Vanda Gomolčáková (KB): Will the client have a mortgage at the end of the month or is he at credit risk? The Trench application will help predict the movement of money in the account
11. 01. 2015
Reading time: 4 minutes
Knowing what the customer needs has always been a desired goal of most companies, not only in banking. They want to get more information and, if possible, replace general campaigns with better targeted marketing campaigns to smaller groups of customers with similar needs. Current marketing options allow the use of so-called “event driven marketing”, where the impetus for addressing the customer are implemented or not by non-specific events. If we actually know what life situation the customer can be found in and conveniently schedule a timely campaign, it can help us tremendously in selling our products and services.
In the introduction, we described a concept, which in its essence is not unfamiliar. The professional sphere has known about it for some time and even has implemented it somewhere on the basis of structured data. So what is new? Using unstructured data associated with the development of Big Data is gradually coming into prominence. Technology is not only financially accessible (you can get an entire solution for millions), but complex data processing also helps. Textual analysis of the Czech language or tools for converting speech, which implies there are no longer any utopias.
Just for clarification. One of the fundamental objectives of text analytics is to search for specific information in the text and convert them into a structured form. Therefore, in banking, we search for information in the descriptions of Internet banking transactions, notes from bankers when dealing with clients at the branches, emails or automatically transferred calls from call centers. Perhaps, in the near future we will see the possibilities of transferring information from voice recordings directly into forms. At least it is being worked on.
How did the bank successfully approach parents and holidaymakers?
We recently implemented a contract for one domestic bank. Our goal was to find new and as yet un-extracted information about clients and reflect it by using specifically tailored banking products. We worked with three types of data: notes of personal bankers, descriptions of commands in Internet banking and identifiers of transactions on payment cards.
There were a total of two target groups identified. The first and smaller group was composed of parents of children who found themselves in financial distress in September. An analysis of key words was used to identify them, as the bank did not have a specific existing product for children for these clients, as they had no idea about them having children. The second group consisted of holidaymakers, who were people who had paid for a trip, ticket or bought travel insurance. These clients were offered a credit card for unplanned expenses as a financial reserve.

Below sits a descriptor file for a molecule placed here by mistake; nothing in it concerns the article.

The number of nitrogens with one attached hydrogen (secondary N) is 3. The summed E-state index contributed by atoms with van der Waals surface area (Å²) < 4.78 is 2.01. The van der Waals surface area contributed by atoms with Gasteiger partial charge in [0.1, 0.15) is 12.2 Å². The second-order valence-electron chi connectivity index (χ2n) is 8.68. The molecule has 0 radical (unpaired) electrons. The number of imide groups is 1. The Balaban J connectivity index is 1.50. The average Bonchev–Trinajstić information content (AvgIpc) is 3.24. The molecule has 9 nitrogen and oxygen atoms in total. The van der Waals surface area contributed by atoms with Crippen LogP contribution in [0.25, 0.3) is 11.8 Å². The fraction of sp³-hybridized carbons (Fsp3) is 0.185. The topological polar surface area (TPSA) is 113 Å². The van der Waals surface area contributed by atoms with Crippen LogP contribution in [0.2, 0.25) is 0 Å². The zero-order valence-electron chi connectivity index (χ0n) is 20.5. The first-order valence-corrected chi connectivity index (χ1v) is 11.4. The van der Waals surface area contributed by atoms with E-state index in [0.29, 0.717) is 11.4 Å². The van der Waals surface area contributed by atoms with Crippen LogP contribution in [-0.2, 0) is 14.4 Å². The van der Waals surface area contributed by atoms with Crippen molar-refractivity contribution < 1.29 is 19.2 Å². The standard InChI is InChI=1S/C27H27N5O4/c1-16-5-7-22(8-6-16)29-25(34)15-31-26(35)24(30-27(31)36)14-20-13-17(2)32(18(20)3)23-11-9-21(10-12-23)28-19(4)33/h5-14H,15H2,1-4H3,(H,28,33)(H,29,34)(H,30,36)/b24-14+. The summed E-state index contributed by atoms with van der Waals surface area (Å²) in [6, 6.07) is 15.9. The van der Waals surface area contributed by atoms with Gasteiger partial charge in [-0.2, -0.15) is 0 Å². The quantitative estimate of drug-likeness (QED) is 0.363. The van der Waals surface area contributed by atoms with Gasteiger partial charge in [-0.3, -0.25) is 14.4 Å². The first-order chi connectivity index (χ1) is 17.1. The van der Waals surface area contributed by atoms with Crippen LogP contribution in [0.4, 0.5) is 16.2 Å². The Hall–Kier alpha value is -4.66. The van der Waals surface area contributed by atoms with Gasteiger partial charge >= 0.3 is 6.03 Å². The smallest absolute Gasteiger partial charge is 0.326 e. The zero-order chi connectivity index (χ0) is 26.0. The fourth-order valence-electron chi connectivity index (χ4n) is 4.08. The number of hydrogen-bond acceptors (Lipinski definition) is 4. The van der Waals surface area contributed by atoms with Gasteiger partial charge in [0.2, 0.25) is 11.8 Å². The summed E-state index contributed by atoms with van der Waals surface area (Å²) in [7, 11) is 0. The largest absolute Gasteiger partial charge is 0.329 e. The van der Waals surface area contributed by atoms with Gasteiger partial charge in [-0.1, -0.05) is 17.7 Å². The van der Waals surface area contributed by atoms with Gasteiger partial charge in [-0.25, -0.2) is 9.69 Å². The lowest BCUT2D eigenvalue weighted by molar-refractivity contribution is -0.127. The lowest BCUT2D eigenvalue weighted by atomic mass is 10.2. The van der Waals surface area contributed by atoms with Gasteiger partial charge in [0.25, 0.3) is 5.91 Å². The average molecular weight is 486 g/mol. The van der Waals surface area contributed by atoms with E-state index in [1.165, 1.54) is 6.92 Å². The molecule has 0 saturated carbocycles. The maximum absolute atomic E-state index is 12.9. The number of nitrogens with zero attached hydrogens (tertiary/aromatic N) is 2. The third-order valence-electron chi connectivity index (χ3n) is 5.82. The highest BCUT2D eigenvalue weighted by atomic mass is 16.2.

The result? The overall conversion was 6–7% in the end, which meant it had doubled compared to the classic combination of direct mail and calls from the call center, even though the sales potential for half of these groups was estimated at (gained by classical models) about 5 percent. The Bank was able to increase sales by more than tenfold.
Thousands of new clients per month
Full implementation of the transfer of data from an unstructured to structured form and identifying target groups took place during a single month. The system is not able to regularly identify those thousands of clients each month and at the event-driven marketing just at the right timing is absolutely key to the success of a campaign.
Even though text analytics are able to identify a relatively small number of cases, it does it continuously according to specified intervals, which is certainly worthwhile when the conversion rate is tenfold. Additionally, this solution can be relatively easy to modify and extend to areas other than marketing activities. For example, they have the potential for the field of risk or extracting can help significantly when assigning tasks to a call centre.
Author of the article: Dagmar Bínová, Business Consultant at Adastra
Source: Marketing Sales Media (11/2015)